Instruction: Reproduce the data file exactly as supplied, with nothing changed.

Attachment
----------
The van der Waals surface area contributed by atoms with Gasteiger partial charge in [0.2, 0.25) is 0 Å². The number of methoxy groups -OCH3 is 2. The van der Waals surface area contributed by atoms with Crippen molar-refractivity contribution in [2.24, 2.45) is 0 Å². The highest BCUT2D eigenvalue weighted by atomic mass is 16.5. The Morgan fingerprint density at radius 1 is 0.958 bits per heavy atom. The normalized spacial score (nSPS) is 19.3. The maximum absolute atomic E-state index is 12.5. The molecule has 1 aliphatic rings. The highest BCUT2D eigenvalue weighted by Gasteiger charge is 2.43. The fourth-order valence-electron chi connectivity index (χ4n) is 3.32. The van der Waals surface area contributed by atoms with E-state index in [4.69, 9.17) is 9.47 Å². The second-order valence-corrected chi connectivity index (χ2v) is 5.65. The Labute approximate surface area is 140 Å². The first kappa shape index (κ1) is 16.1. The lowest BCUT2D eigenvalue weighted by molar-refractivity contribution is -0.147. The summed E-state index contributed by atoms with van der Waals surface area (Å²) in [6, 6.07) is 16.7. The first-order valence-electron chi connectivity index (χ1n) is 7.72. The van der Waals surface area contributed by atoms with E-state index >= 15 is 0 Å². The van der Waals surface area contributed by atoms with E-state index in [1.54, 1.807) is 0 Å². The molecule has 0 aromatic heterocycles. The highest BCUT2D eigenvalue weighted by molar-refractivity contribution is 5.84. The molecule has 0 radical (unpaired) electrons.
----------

The van der Waals surface area contributed by atoms with Gasteiger partial charge in [0.2, 0.25) is 0 Å². The number of methoxy groups -OCH3 is 2. The van der Waals surface area contributed by atoms with Crippen molar-refractivity contribution in [2.24, 2.45) is 0 Å². The highest BCUT2D eigenvalue weighted by atomic mass is 16.5. The Morgan fingerprint density at radius 1 is 0.958 bits per heavy atom. The normalized spacial score (nSPS) is 19.3. The maximum absolute atomic E-state index is 12.5. The molecule has 1 aliphatic rings. The highest BCUT2D eigenvalue weighted by Gasteiger charge is 2.43. The fourth-order valence-electron chi connectivity index (χ4n) is 3.32. The van der Waals surface area contributed by atoms with E-state index in [4.69, 9.17) is 9.47 Å². The second-order valence-corrected chi connectivity index (χ2v) is 5.65. The Labute approximate surface area is 140 Å². The first kappa shape index (κ1) is 16.1. The lowest BCUT2D eigenvalue weighted by molar-refractivity contribution is -0.147. The summed E-state index contributed by atoms with van der Waals surface area (Å²) in [6, 6.07) is 16.7. The first-order valence-electron chi connectivity index (χ1n) is 7.72. The van der Waals surface area contributed by atoms with E-state index >= 15 is 0 Å². The van der Waals surface area contributed by atoms with E-state index in [1.54, 1.807) is 0 Å². The molecule has 0 aromatic heterocycles. The highest BCUT2D eigenvalue weighted by molar-refractivity contribution is 5.84. The molecule has 0 radical (unpaired) electrons.